11
Jan
09

On This Day, 1-11-2009: German POWs

January 11, 1944

Nazi enforcers terrorize German POWs in U.S. internment camps

Franz Kettner, a private in the German army and a prisoner of war at Camp Concordia in Kansas, is killed by a Nazi kangaroo court. Internment camps for German prisoners of war were dominated by Nazi enforcers, who killed as many as 150 of their fellow prisoners during World War II. Only seven were officially considered murder. Kettner’s wrists were slashed so that his death would be recorded as a suicide.

Even the smallest infraction could put German prisoners at risk. Those who talked to guards, spoke English, or refused to parrot the Nazi line were often beaten or killed. American camp officials generally looked the other way because they appreciated the discipline and order that the Nazis provided in the camps. Prisoners who were not ethnically German and had been conscripted into service were in particular danger from their fellow prisoners.

In the later part of 1943, a rash of murders were committed at camps all across America. When Corporal Johann Kunze was beaten to death in an Oklahoma camp for allegedly providing Americans with information, five Nazi sergeants were charged with his murder. They were hanged in 1945 and became the first foreign prisoners of war to meet that fate in the United States.

Eventually, American officials began separating the Nazis from the anti-Nazi Germans.

Despite Nazi threats that those who opposed them would be in bad shape when the war was over, anti-Nazi prisoners were often put in positions of power by Americans when they were repatriated. The Nazis, on the other hand, were widely scorned after Hitler’s defeat.

“Nazi enforcers terrorize German POWs in U.S. internment camps.” 2009. The History Channel website. 11 Jan 2009, 02:36 http://www.history.com/this-day-in-history.do?action=Article&id=874.

On This Day

1569 – England’s first state lottery was held.

1805 – The Michigan Territory was created.

1861 – Alabama seceded from the United States.

1867 – Benito Juarez returned to the Mexican presidency, following the withdrawal of French troops and the execution of Emperor Maximilian.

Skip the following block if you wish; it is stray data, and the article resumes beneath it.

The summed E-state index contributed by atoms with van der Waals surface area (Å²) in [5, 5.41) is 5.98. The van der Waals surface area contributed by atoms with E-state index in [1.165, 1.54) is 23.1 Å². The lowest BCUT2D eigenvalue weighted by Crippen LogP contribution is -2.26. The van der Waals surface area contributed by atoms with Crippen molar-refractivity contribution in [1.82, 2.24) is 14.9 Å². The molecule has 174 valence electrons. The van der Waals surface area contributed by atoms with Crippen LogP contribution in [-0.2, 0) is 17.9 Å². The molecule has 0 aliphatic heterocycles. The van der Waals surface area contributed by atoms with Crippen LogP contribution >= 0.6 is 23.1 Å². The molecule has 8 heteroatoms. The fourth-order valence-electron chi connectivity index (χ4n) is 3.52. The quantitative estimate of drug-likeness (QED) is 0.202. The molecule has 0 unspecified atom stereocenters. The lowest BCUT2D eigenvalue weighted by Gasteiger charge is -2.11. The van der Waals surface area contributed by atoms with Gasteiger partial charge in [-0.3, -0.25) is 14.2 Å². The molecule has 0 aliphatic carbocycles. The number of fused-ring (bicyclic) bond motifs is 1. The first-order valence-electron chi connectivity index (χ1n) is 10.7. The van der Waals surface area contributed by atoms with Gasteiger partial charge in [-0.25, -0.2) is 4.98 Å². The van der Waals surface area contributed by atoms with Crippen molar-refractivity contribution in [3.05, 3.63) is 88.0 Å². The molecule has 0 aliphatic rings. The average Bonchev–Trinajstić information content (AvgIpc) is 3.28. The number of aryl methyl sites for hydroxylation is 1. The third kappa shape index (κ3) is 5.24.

1878 – In New York, milk was delivered in glass bottles for the first time by Alexander Campbell.

1902 – “Popular Mechanics” magazine was published for the first time.

1942 – Japan declared war against the Netherlands. The same day, Japanese forces invaded the Dutch East Indies.

1943 – The United States and Britain signed treaties relinquishing extraterritorial rights in China.

1964 – U.S. Surgeon General Luther Terry released a report that said that smoking cigarettes was a definite health hazard.

1988 – U.S. Vice President George Bush met with representatives of independent counsel Lawrence E. Walsh to answer questions about the Iran-Contra affair.

2002 – Thomas Junta, 44, was convicted of involuntary manslaughter for beating another man to death at their son’s hockey practice. The incident occurred on July 5, 2000.

January 11, 1775

First elected Jew in the New World

Francis Salvador, the first Jew to be elected in the Americas, takes his seat on the South Carolina Provincial Congress. In June 1776, Salvador, a Patriot, became known as the “Southern Paul Revere” when he warned Charleston, South Carolina, of the approaching British naval fleet. Thanks to Salvador’s intelligence information, Fort Sullivan in Charleston harbor was able to prepare for the British attack, and the half-completed fort successfully repelled an attack by a British fleet under Sir Peter Parker.

On August 1 of the same year, while leading a militia group under the general command of Major Wilkinson, Salvador and his men were ambushed by a group of Cherokees and Loyalists near present-day Seneca, South Carolina. Salvador was wounded and then scalped by the Cherokees. He was the first recorded Jewish soldier killed in the American War for Independence.

“First elected Jew in the New World.” 2009. The History Channel website. 11 Jan 2009, 02:36 http://www.history.com/this-day-in-history.do?action=tdihArticleCategory&id=4667.

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